A Taste of the East - Sail Magazine

A Taste of the East

You know you are in for a different kind of cruising experience when a) the guide book says: “Do not go ashore onto either of the Koh Liang islands. They are sites for the collection of swallow’s nests to make bird’s nest soup. They are patrolled by local Thais armed with automatic weapons;” and b) the charter base manager (ours was Andy Middleton, who runs the Sunsail base in Langkawi, Malaysia)
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You know you are in for a different kind of cruising experience when a) the guide book says: “Do not go ashore onto either of the Koh Liang islands. They are sites for the collection of swallow’s nests to make bird’s nest soup. They are patrolled by local Thais armed with automatic weapons;” and b) the charter base manager (ours was Andy Middleton, who runs the Sunsail base in Langkawi, Malaysia) tells you to watch out for monkeys stealing from the dinghy.

And what a different experience it was!

We were scheduled to cruise a Sunsail 384 catamaran from Langkawi to Phuket, Thailand. The crew consisted of myself, my wife Terrie, our children Pippin and Paul, and their friend Jonah.

The two Sunsail bases in Thailand and Malaysia are only a few degrees north of the equator. The heat and humidity slam into you the minute you emerge from the plane. A pre-arranged taxi service was waiting for us, and we arrived at our boat around mid-afternoon to find it decorated with gorgeous tropical flowers.

We waited until the relative cool of the evening to go exploring and do some preliminary grocery shopping. Walking into town, we were accompanied by a troop of monkeys, including mothers with babies, swinging through the trees and along the power lines beside us. Hornbill birds were flitting from branch to branch. At an open-air night market with rows of dimly lit stalls we sampled a dozen spicy delicacies and exotic fruits that were new to us. Everything was amazingly cheap. We were off to a good start.

In the morning, Andy spent hours driving Terrie and the others to an assortment of grocery stores for more provisioning, while I pored over the charts and guide books. Paul and Sheila, a couple who run a nautical supply business, brought drinking water, ice, beer and wine to the boat. We set sail in the early afternoon in protected waters close-reaching on a perfect 10-15 knot breeze with stunning scenery all around us. Little did we know that the farther we went, the better the scenery would get.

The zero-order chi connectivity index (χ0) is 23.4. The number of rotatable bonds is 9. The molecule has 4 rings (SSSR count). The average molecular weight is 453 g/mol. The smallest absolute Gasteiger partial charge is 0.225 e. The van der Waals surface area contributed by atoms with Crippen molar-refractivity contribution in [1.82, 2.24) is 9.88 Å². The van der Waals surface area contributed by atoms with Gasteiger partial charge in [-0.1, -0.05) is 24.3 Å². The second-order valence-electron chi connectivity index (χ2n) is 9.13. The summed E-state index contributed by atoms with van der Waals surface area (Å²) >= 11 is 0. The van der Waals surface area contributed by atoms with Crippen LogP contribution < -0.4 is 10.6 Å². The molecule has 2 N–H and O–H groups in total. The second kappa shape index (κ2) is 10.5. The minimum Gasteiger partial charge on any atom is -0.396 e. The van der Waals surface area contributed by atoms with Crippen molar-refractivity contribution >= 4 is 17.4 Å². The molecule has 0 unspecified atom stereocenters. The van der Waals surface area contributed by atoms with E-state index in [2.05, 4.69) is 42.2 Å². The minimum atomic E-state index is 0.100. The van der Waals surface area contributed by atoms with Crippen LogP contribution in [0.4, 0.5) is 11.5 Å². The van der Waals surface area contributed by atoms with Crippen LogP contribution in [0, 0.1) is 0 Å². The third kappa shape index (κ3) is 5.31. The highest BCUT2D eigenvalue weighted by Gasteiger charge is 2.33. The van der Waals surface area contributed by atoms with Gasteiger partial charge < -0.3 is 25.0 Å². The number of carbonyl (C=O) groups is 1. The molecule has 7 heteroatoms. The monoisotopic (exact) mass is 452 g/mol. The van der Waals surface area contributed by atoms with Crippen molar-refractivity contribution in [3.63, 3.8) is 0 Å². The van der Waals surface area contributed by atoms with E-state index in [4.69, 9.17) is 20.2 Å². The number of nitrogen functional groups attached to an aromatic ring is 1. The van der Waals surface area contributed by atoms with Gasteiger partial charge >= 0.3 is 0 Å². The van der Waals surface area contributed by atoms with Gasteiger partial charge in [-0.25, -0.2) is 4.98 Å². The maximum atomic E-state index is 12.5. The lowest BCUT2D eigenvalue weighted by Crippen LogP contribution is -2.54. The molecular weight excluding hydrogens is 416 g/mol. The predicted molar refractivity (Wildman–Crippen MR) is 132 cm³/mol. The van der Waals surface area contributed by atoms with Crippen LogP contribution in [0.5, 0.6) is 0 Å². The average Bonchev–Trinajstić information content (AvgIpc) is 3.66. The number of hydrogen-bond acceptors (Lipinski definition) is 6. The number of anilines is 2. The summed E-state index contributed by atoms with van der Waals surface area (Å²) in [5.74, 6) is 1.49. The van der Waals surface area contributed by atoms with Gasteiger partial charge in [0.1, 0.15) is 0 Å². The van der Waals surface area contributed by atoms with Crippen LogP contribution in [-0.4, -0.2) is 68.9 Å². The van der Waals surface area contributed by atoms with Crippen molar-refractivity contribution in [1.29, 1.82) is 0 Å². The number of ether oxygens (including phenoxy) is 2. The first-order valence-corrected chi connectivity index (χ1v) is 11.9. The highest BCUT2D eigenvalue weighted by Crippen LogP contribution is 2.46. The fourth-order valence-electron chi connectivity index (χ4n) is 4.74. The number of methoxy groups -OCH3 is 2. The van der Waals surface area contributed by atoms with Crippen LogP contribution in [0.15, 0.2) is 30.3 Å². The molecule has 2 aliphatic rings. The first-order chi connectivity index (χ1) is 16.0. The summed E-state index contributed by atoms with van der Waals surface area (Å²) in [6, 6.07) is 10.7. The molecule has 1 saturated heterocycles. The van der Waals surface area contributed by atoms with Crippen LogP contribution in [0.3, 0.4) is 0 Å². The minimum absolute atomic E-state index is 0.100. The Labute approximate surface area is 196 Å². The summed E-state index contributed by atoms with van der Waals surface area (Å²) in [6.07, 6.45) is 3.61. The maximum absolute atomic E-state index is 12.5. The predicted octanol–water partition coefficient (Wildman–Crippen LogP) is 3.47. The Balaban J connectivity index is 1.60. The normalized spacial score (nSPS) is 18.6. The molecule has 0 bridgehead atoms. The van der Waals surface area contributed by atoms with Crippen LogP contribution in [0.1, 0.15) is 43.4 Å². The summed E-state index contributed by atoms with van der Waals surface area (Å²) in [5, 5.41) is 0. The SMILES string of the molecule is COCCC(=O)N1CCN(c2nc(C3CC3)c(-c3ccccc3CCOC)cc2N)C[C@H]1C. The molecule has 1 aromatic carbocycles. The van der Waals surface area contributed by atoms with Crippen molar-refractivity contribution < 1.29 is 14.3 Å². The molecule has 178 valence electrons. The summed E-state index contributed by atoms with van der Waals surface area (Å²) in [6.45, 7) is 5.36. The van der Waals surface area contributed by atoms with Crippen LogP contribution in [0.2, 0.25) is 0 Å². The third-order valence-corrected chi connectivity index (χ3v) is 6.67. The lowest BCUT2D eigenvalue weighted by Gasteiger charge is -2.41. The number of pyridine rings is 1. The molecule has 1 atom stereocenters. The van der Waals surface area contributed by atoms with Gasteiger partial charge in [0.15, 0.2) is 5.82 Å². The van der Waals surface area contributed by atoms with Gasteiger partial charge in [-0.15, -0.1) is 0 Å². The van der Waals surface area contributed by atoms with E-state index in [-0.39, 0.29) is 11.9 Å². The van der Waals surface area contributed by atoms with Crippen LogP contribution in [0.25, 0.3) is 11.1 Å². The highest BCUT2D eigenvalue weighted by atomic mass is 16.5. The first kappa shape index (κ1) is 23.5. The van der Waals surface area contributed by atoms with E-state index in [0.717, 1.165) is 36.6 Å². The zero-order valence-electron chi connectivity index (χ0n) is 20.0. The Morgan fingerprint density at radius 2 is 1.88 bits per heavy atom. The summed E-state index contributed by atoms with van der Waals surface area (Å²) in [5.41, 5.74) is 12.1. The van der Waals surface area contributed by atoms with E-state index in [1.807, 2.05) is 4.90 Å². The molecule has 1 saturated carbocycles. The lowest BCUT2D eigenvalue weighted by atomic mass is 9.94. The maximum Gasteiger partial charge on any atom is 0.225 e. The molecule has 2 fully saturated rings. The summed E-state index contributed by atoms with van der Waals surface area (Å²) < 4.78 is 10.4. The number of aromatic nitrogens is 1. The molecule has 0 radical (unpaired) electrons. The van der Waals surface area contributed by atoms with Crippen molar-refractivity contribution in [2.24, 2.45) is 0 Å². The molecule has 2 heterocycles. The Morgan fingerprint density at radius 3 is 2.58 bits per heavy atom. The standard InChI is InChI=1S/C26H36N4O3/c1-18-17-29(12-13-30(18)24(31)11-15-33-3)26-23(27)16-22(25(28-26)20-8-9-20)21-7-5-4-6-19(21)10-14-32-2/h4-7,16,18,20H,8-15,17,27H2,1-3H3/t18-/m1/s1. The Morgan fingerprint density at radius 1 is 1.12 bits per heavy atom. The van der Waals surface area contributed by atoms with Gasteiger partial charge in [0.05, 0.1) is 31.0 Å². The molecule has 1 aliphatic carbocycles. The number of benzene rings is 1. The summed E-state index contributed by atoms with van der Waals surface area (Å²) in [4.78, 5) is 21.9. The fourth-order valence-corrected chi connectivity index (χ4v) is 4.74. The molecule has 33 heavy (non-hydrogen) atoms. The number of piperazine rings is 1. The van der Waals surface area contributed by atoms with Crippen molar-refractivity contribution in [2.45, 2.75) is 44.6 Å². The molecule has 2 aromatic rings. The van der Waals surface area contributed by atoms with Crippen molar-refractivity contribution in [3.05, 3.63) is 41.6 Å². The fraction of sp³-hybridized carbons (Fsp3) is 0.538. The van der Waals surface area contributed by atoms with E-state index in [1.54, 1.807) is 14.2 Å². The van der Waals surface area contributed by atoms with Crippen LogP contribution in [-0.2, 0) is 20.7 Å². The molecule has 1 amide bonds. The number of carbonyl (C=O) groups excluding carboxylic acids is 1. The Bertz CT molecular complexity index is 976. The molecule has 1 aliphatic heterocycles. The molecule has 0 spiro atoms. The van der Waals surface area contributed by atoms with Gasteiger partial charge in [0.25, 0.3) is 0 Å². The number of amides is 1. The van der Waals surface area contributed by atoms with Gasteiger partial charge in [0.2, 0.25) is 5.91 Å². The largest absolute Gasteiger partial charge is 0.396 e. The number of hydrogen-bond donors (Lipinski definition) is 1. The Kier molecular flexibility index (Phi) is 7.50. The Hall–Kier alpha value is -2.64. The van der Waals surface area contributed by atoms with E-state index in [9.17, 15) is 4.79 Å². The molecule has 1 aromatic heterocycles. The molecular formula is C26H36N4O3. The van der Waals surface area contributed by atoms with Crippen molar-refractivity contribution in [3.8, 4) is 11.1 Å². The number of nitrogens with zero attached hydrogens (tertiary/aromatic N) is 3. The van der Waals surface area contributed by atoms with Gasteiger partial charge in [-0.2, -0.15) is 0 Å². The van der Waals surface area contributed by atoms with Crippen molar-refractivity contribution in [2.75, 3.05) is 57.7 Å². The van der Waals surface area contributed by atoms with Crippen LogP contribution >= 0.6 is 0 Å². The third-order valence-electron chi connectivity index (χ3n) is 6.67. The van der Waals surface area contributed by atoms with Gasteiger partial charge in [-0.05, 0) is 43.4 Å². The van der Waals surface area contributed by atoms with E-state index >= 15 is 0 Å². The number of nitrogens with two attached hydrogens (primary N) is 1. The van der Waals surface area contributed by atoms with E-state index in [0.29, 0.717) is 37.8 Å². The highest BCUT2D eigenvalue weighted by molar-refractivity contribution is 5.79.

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This was very much like sailing in the Virgin Islands, but with several eagles to keep us company. The boat itself was a pleasant surprise. The 384 is a replacement for the old Moorings 3800. By comparison, it is sprightly and fun. It easily accelerates to 8-plus knots and moves respectably to windward when necessary.

There are fundamentally two sailing seasons in this part of the world, with northeast monsoon winds from November to April and southwest monsoon winds from April to November. The southwest monsoon features stronger winds and larger seas. We were at the tail end of the northeast season (the word “monsoon” is derived from mawsim, the Arabic word for “season”), with predominantly light and fickle winds, so unfortunately for much of the charter we were unable to make the most of the boat’s performance.

During the northeast monsoon you tend to anchor on the west side of the islands, and during the southwest monsoon on the east side. We had a quiet first night dug in off the west coast of Langkawi, with a gentle breeze to mitigate the heat. The tides in the Andaman Sea peak out at 10 feet, with substantial currents running between and around the islands, so it’s important to set the anchor well. In general, though, we found the holding to be excellent, so this was no problem.

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